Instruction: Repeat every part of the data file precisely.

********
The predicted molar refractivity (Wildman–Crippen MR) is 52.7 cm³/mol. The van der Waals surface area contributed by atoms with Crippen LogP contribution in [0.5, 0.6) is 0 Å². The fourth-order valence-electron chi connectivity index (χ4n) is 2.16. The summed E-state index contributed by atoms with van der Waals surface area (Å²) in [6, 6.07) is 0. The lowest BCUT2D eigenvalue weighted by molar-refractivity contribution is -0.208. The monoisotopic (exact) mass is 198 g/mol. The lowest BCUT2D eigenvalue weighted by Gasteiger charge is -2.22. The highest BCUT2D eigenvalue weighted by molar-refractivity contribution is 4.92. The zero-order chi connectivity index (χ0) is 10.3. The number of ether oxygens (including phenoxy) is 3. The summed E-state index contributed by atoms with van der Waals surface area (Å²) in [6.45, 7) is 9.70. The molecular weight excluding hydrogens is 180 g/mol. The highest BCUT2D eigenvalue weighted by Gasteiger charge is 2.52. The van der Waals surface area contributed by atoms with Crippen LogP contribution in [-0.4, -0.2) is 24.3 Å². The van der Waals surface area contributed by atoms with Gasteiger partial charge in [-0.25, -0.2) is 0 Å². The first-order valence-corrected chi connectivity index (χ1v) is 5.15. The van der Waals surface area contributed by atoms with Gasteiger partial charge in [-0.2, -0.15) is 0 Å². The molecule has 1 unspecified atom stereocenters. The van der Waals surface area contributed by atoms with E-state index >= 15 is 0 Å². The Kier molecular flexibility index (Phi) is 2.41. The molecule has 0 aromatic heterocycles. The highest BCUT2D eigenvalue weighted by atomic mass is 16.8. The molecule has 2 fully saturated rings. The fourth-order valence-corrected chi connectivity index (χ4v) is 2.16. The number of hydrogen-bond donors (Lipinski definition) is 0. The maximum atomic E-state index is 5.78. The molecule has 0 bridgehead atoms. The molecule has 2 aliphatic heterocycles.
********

The predicted molar refractivity (Wildman–Crippen MR) is 52.7 cm³/mol. The van der Waals surface area contributed by atoms with Crippen LogP contribution in [0.5, 0.6) is 0 Å². The fourth-order valence-electron chi connectivity index (χ4n) is 2.16. The summed E-state index contributed by atoms with van der Waals surface area (Å²) in [6, 6.07) is 0. The lowest BCUT2D eigenvalue weighted by molar-refractivity contribution is -0.208. The monoisotopic (exact) mass is 198 g/mol. The lowest BCUT2D eigenvalue weighted by Gasteiger charge is -2.22. The highest BCUT2D eigenvalue weighted by molar-refractivity contribution is 4.92. The zero-order chi connectivity index (χ0) is 10.3. The number of ether oxygens (including phenoxy) is 3. The summed E-state index contributed by atoms with van der Waals surface area (Å²) in [6.45, 7) is 9.70. The molecular weight excluding hydrogens is 180 g/mol. The highest BCUT2D eigenvalue weighted by Gasteiger charge is 2.52. The van der Waals surface area contributed by atoms with Crippen LogP contribution in [-0.4, -0.2) is 24.3 Å². The van der Waals surface area contributed by atoms with Gasteiger partial charge in [-0.25, -0.2) is 0 Å². The first-order valence-corrected chi connectivity index (χ1v) is 5.15. The van der Waals surface area contributed by atoms with Gasteiger partial charge in [-0.2, -0.15) is 0 Å². The molecule has 1 unspecified atom stereocenters. The van der Waals surface area contributed by atoms with E-state index >= 15 is 0 Å². The Kier molecular flexibility index (Phi) is 2.41. The molecule has 0 aromatic heterocycles. The highest BCUT2D eigenvalue weighted by atomic mass is 16.8. The molecule has 2 fully saturated rings. The fourth-order valence-corrected chi connectivity index (χ4v) is 2.16. The number of hydrogen-bond donors (Lipinski definition) is 0. The maximum atomic E-state index is 5.78. The molecule has 0 bridgehead atoms. The molecule has 2 aliphatic heterocycles.